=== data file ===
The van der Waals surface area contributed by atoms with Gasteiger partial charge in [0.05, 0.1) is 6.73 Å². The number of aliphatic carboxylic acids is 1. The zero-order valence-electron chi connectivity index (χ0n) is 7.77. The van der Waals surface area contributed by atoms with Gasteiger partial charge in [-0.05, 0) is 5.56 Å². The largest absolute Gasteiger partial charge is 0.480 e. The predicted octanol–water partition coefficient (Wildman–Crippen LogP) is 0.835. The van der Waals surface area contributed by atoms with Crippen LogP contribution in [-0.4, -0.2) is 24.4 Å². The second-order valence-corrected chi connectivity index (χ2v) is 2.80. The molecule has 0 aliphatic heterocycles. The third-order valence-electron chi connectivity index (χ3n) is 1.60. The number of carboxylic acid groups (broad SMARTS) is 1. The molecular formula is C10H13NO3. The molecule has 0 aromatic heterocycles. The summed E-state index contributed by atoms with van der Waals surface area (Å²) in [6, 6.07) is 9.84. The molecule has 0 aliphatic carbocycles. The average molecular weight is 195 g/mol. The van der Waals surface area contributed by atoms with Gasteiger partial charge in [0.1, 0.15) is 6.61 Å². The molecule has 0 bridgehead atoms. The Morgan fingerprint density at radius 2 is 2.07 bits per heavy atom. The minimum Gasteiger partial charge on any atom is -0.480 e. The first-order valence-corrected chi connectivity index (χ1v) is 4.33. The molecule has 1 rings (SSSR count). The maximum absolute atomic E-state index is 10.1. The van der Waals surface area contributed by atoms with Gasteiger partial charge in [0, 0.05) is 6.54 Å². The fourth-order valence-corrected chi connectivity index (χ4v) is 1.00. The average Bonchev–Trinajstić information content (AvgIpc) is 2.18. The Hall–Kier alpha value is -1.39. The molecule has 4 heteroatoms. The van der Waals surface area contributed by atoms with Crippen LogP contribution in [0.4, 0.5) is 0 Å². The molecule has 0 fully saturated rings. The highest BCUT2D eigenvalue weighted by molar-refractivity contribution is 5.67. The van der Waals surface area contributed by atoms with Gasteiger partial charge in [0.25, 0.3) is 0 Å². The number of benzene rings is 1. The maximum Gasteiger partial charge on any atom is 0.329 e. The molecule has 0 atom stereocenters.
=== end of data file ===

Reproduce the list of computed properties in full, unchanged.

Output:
The van der Waals surface area contributed by atoms with Gasteiger partial charge in [0.05, 0.1) is 6.73 Å². The number of aliphatic carboxylic acids is 1. The zero-order valence-electron chi connectivity index (χ0n) is 7.77. The van der Waals surface area contributed by atoms with Gasteiger partial charge in [-0.05, 0) is 5.56 Å². The largest absolute Gasteiger partial charge is 0.480 e. The predicted octanol–water partition coefficient (Wildman–Crippen LogP) is 0.835. The van der Waals surface area contributed by atoms with Crippen LogP contribution in [-0.4, -0.2) is 24.4 Å². The second-order valence-corrected chi connectivity index (χ2v) is 2.80. The molecule has 0 aliphatic heterocycles. The third-order valence-electron chi connectivity index (χ3n) is 1.60. The number of carboxylic acid groups (broad SMARTS) is 1. The molecular formula is C10H13NO3. The molecule has 0 aromatic heterocycles. The summed E-state index contributed by atoms with van der Waals surface area (Å²) in [6, 6.07) is 9.84. The molecule has 0 aliphatic carbocycles. The average molecular weight is 195 g/mol. The van der Waals surface area contributed by atoms with Gasteiger partial charge in [0.1, 0.15) is 6.61 Å². The molecule has 0 bridgehead atoms. The Morgan fingerprint density at radius 2 is 2.07 bits per heavy atom. The minimum Gasteiger partial charge on any atom is -0.480 e. The first-order valence-corrected chi connectivity index (χ1v) is 4.33. The molecule has 1 rings (SSSR count). The maximum absolute atomic E-state index is 10.1. The van der Waals surface area contributed by atoms with Gasteiger partial charge in [0, 0.05) is 6.54 Å². The fourth-order valence-corrected chi connectivity index (χ4v) is 1.00. The average Bonchev–Trinajstić information content (AvgIpc) is 2.18. The Hall–Kier alpha value is -1.39. The molecule has 4 heteroatoms. The van der Waals surface area contributed by atoms with Crippen LogP contribution in [0.4, 0.5) is 0 Å². The molecule has 0 fully saturated rings. The highest BCUT2D eigenvalue weighted by molar-refractivity contribution is 5.67. The van der Waals surface area contributed by atoms with Gasteiger partial charge in [0.25, 0.3) is 0 Å². The number of benzene rings is 1. The maximum Gasteiger partial charge on any atom is 0.329 e. The molecule has 0 atom stereocenters.